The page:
Answer: It depends. Though it’s not animal-based, petroleum jelly is not ethically vegan.
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Is Petroleum Jelly Vegan?
Due to its soothing effect on the skin, petroleum jelly has been around for over 100 years. It is hard to think of anyone who has not used petroleum jelly at some point.
You will likely use petroleum jelly as a product or an ingredient in beauty or medical products like lotions, bath products, shampoos, and color cosmetics.
With the growing vegan lifestyle, many consumers might wonder whether petroleum jelly is vegan. But the subject of the veganism of petroleum jelly is controversial. Some vegans argue that though there is no direct animal-based ingredient, it is not vegan because of the animal testing done during the research stage.
Environmental degradation during raw material extraction does not appeal to ethical vegans.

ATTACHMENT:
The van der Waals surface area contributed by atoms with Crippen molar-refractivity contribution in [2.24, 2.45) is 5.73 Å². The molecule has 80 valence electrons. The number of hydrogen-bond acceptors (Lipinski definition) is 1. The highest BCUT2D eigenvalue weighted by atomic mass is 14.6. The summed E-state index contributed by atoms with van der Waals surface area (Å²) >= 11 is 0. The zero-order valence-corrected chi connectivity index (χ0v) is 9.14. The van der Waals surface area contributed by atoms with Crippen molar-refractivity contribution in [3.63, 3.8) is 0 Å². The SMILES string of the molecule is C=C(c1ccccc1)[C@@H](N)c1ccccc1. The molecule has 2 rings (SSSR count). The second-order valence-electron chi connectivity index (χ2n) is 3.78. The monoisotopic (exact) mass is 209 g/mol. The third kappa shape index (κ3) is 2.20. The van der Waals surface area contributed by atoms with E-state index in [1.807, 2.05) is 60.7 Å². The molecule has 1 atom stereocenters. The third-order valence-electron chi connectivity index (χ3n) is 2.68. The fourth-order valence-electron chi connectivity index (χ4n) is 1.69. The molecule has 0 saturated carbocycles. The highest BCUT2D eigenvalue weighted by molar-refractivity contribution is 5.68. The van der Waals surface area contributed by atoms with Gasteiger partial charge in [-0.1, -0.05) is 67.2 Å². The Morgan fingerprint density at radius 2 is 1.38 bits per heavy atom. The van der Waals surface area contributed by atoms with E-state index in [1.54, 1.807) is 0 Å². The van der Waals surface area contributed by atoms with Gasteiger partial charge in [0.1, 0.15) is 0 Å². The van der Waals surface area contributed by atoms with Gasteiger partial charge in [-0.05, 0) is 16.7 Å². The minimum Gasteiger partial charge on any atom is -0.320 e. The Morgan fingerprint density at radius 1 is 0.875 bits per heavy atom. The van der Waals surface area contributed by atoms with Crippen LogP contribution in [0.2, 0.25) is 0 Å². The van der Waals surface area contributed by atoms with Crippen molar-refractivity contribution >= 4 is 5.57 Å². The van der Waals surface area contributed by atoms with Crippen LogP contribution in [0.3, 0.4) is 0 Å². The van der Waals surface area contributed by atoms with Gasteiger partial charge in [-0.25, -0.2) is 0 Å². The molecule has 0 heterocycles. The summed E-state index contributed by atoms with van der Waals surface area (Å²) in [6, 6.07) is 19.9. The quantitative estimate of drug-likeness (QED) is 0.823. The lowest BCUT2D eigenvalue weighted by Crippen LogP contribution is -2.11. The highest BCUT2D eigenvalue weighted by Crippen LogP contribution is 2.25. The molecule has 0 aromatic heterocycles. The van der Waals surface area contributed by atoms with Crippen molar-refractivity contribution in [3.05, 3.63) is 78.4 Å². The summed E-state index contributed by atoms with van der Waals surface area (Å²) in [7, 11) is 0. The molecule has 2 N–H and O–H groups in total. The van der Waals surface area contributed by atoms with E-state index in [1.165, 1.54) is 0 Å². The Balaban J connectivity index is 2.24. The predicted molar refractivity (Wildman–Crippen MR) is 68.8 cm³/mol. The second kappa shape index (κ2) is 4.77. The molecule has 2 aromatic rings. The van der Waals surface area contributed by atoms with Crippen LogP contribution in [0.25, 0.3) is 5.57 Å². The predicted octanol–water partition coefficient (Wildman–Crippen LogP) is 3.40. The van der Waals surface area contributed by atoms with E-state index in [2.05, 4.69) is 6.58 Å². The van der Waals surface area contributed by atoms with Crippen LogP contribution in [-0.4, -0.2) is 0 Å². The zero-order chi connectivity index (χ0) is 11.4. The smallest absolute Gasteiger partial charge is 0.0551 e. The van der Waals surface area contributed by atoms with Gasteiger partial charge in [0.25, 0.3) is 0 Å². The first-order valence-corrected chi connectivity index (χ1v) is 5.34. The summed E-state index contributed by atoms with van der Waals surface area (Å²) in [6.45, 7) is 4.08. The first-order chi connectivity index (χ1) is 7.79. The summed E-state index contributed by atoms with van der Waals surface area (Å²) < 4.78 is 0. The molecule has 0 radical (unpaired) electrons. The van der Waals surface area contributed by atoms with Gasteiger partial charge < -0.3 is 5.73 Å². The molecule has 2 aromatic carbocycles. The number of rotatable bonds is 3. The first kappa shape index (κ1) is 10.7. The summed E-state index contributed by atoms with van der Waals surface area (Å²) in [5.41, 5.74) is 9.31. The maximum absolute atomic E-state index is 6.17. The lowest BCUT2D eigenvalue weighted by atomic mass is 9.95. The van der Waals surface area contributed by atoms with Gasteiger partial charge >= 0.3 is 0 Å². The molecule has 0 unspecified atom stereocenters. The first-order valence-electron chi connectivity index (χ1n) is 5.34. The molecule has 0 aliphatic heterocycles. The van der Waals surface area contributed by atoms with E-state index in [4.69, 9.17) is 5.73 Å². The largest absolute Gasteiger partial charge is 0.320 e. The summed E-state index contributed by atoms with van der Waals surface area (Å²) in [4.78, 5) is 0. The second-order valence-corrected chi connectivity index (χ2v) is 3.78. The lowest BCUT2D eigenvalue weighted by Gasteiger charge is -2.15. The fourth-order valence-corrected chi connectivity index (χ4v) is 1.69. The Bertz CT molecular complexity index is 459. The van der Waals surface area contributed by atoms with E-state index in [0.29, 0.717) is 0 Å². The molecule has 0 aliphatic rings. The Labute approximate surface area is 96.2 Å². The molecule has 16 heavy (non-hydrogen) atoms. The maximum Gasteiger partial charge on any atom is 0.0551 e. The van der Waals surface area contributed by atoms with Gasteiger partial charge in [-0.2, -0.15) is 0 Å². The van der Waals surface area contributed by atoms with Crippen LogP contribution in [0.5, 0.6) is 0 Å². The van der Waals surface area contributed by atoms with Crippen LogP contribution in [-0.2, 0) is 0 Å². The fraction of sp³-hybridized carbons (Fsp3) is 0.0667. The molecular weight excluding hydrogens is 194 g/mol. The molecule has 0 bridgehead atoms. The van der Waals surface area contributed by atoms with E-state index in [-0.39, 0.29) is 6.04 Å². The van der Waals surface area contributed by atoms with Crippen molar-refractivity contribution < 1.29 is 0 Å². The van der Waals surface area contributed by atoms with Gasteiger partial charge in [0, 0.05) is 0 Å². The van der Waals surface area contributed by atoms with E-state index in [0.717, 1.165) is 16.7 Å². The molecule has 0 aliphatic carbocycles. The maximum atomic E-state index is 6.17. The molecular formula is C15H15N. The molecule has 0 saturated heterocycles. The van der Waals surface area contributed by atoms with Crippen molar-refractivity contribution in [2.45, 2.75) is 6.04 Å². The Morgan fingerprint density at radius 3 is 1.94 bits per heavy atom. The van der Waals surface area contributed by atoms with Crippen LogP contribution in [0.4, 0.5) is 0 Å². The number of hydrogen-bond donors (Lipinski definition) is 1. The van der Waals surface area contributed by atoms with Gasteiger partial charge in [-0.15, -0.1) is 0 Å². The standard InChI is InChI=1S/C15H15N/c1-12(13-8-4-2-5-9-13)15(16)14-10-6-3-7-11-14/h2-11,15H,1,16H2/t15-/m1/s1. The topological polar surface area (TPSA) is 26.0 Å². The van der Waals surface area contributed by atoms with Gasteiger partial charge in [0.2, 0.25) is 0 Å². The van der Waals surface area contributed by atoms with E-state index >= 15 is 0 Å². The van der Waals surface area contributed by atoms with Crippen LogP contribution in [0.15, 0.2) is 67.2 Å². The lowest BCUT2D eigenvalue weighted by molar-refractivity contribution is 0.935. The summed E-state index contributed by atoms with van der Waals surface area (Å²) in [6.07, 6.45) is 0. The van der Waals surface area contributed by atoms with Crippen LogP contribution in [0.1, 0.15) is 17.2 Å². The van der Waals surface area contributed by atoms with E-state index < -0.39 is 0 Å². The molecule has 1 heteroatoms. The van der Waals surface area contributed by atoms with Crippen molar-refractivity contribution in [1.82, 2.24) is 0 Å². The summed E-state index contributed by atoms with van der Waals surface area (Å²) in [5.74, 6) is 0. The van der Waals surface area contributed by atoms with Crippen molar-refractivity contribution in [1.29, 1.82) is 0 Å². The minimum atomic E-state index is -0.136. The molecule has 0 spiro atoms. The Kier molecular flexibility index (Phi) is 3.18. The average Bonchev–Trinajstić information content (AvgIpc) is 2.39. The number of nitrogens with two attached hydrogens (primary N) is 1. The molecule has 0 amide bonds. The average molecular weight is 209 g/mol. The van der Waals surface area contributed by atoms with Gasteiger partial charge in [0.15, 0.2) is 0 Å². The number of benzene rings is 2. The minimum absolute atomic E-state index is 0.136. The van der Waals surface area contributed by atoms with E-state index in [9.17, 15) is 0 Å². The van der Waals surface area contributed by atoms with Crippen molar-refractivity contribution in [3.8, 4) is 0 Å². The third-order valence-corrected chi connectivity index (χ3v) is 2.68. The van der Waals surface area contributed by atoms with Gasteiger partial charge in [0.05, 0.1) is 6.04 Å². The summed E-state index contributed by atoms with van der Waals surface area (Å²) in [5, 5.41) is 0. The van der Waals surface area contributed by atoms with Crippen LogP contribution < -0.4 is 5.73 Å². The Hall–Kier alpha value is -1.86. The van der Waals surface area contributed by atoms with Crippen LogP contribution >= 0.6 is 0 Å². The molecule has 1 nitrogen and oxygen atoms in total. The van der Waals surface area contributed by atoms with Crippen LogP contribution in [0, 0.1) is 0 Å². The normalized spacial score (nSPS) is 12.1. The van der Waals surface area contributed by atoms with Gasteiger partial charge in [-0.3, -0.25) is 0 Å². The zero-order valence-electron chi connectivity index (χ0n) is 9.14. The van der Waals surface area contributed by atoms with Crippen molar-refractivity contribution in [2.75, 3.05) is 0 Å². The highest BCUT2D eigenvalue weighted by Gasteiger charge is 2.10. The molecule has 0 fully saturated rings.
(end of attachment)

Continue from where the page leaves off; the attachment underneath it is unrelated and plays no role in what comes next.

What Ingredients Are in Petroleum Jelly?
Petroleum jelly is one single ingredient, a blend of mineral oils and waxes. It does not have any animal-based elements.
When it comes to the different brands in the market, the original Vaseline brand contains no other ingredient.
This is not so with some generic petroleum jelly brands that may have added ingredients like fragrance, which may include animal-based elements.
Varieties of Petroleum Jelly Products
Vaseline is the original brand name for petroleum jelly. There are also many other generic petroleum jelly products in the market.
Generic brands and Vaseline do not have much difference except for fragrance, consistency, and smoothness. Examples are,
It has various product lines for lip care, protecting jelly, lotions and moisturizers, oils, and serums.
- Vaseline Skin Protecting Jelly – to protect cracked skin and heal dry skin.